Name: Dan Blake
Current Release: Da Fé on Sunnyside Records
If you enjoyed these thoughts by Dan Blake and would like to find out more about his work visit his official website for more information.
When I started getting serious about jazz all I really wanted to do was learn the craft and try and do justice to the amazing legacy left by countless musicians whose collective struggle and sacrifice created an extraordinarily beautiful and profound art form. When I began to explore Buddhism around fifteen years ago, I learned about the relationship between compassion, which is a necessary faculty for changing the world, and listening. I once heard a teacher named Thannisara speak of Kuan Yin, the bodhisattva of compassion whose name means “perceiver of the sounds of the world” since Kuan Yin became enlightened through the act of listening. I began to see how my closest musical relationships were akin to compassion practice, where we learn to move from more superficial kinds of listening toward what the late composer and sound artist Pauline Oliveros called “deep listening”.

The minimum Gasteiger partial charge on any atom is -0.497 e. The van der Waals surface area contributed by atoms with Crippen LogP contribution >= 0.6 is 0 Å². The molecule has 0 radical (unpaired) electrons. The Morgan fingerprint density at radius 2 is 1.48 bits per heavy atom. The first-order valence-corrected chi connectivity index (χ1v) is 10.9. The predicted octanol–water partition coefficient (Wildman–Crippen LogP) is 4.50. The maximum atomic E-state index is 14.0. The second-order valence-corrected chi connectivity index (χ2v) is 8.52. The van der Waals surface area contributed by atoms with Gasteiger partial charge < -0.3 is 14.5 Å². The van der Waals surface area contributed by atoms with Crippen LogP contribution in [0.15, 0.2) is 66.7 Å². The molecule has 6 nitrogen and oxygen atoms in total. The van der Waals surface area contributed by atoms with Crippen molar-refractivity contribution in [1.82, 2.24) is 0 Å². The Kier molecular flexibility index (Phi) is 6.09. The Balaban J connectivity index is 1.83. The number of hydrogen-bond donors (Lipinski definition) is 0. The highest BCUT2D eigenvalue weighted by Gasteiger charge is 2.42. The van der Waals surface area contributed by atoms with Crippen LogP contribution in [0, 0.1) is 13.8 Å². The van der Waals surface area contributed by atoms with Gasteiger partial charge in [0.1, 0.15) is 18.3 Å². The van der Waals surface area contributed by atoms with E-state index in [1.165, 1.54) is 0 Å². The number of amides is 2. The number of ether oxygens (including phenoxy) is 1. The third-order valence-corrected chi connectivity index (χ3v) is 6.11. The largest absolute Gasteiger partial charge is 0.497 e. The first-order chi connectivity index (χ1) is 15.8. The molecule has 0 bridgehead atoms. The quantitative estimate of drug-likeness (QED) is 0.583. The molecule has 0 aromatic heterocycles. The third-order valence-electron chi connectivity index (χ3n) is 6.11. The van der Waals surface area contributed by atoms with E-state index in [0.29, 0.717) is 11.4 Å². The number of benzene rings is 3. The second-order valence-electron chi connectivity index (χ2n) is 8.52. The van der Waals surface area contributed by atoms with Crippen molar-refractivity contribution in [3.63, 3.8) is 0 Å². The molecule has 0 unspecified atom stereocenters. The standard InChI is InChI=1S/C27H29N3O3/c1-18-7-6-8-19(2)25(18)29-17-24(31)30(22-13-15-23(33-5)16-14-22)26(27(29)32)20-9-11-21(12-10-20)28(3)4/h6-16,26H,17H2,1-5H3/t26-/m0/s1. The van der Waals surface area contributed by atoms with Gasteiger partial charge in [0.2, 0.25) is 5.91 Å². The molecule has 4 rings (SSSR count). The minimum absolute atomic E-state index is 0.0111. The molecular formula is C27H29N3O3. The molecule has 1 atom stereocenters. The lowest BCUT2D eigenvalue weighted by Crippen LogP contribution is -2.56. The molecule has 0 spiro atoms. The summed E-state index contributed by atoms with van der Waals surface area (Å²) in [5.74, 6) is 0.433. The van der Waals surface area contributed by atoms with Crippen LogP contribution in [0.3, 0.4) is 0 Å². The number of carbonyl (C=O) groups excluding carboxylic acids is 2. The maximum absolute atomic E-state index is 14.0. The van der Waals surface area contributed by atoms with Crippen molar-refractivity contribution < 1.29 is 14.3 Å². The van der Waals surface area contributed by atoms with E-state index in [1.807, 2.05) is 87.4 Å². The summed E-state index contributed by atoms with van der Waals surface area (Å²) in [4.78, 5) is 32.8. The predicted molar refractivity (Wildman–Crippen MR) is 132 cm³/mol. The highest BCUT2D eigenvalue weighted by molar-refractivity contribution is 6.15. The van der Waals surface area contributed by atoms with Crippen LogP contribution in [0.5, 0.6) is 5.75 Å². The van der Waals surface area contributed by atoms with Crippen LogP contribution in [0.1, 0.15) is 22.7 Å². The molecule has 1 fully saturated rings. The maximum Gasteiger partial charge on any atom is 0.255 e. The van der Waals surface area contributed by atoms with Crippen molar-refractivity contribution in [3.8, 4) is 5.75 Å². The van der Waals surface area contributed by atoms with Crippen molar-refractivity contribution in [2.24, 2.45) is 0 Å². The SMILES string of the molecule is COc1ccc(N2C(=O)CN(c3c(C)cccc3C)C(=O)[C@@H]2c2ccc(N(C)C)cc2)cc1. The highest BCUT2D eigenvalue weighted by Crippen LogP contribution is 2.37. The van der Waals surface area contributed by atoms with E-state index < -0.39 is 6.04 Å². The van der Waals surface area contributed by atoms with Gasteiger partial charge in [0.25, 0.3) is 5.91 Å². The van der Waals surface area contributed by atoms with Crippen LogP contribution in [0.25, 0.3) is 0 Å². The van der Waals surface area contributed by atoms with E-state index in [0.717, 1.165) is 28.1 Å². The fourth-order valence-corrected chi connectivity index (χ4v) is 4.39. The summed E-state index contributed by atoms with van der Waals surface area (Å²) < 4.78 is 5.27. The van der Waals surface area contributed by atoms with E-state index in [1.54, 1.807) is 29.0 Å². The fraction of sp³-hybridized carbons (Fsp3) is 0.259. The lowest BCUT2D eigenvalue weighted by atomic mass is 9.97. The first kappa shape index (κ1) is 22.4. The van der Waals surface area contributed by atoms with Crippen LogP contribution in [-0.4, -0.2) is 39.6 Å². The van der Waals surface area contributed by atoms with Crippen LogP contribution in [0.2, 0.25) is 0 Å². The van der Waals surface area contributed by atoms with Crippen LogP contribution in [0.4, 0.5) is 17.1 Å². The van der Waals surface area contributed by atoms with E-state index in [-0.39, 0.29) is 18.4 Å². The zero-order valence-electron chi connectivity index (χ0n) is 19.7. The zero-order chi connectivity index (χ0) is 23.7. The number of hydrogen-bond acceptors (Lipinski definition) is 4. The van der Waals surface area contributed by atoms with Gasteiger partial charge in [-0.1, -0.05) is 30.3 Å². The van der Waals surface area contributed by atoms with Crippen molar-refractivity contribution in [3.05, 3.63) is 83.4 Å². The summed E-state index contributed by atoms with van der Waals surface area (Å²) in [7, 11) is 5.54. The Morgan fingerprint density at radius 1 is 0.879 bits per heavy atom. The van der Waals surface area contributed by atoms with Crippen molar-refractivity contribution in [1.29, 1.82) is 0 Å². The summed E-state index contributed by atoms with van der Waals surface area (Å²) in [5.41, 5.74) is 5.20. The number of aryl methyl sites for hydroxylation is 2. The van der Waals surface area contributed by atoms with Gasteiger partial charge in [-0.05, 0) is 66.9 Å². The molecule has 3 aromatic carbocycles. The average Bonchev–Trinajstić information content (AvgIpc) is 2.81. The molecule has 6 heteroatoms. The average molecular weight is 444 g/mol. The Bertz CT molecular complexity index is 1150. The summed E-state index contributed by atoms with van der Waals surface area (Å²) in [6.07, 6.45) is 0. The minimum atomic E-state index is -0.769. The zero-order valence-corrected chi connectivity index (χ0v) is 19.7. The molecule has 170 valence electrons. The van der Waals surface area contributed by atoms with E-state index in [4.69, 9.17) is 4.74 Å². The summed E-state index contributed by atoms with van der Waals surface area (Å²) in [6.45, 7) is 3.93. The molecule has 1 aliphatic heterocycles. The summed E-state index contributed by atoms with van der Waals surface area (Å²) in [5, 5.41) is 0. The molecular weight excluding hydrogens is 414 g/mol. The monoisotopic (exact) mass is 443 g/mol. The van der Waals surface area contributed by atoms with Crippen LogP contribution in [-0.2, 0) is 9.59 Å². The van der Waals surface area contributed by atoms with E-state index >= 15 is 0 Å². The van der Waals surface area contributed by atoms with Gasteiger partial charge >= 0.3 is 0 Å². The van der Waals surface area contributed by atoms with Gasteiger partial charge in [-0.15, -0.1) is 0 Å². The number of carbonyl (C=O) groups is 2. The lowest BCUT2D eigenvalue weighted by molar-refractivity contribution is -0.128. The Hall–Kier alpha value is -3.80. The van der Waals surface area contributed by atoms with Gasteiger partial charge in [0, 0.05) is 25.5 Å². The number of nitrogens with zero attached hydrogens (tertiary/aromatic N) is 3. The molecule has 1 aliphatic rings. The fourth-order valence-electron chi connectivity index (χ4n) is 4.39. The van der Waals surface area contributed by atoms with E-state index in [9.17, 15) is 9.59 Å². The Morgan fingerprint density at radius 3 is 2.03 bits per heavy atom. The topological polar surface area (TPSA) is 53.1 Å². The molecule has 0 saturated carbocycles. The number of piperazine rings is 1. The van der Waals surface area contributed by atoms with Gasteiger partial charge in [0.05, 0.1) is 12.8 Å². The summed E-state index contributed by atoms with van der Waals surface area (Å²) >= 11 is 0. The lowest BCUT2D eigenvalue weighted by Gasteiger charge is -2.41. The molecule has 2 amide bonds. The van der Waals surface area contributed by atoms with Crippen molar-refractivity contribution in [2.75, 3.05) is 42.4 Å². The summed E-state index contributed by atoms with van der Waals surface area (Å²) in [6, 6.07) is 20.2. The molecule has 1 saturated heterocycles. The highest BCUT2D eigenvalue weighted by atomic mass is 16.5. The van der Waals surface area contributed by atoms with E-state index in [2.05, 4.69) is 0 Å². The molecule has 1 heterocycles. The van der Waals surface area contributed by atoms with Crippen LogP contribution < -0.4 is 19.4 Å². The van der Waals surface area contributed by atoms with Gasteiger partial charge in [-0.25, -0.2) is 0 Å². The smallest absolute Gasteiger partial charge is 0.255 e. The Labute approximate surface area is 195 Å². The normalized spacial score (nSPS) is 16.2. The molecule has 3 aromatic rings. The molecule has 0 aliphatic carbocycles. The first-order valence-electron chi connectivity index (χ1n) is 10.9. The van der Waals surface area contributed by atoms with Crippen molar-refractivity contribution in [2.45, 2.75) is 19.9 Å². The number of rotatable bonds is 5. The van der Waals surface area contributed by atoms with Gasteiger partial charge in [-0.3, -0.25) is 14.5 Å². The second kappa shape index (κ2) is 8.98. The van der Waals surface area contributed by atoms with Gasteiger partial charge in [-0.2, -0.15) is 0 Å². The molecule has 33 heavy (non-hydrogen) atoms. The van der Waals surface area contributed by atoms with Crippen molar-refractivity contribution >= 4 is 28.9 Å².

Exploring the spiritual faculty of compassion is not really an ambition in the sense of achieving a material or professional goal, but rather a way of seeing the creative life as one that reflects and hopefully addresses the problems in the world. This comes back to John Coltrane, who said that there exists a deep and universal Love Supreme, and that this Love can be realized through music. While this is a mere aspiration for me, it is one that I believe is worth pursuing.
The organization that really taught me about compassionate action and how activism and organizing could play a role in my life is Buddhist Global Relief (BGR). BGR partners with and fundraises for grassroots organizations working to alleviate hunger and malnutrition in poor communities around the world. Started in 2008 by the visionary monk and Buddhist scholar Ven. Bhikkhu Bodhi, BGR focuses on four areas to get at the root causes of hunger: 1) direct food relief for people impacted by natural disaster and other crises - most recently Covid-19; 2) promoting sustainable farming initiatives to empower small-scale agriculture and diminish the power of multi-national “big ag” corporations; 3) promoting the education of girls and women, a major factor in averting climate disaster; and 4) supporting vocational training to alleviate poverty and therefore food insecurity.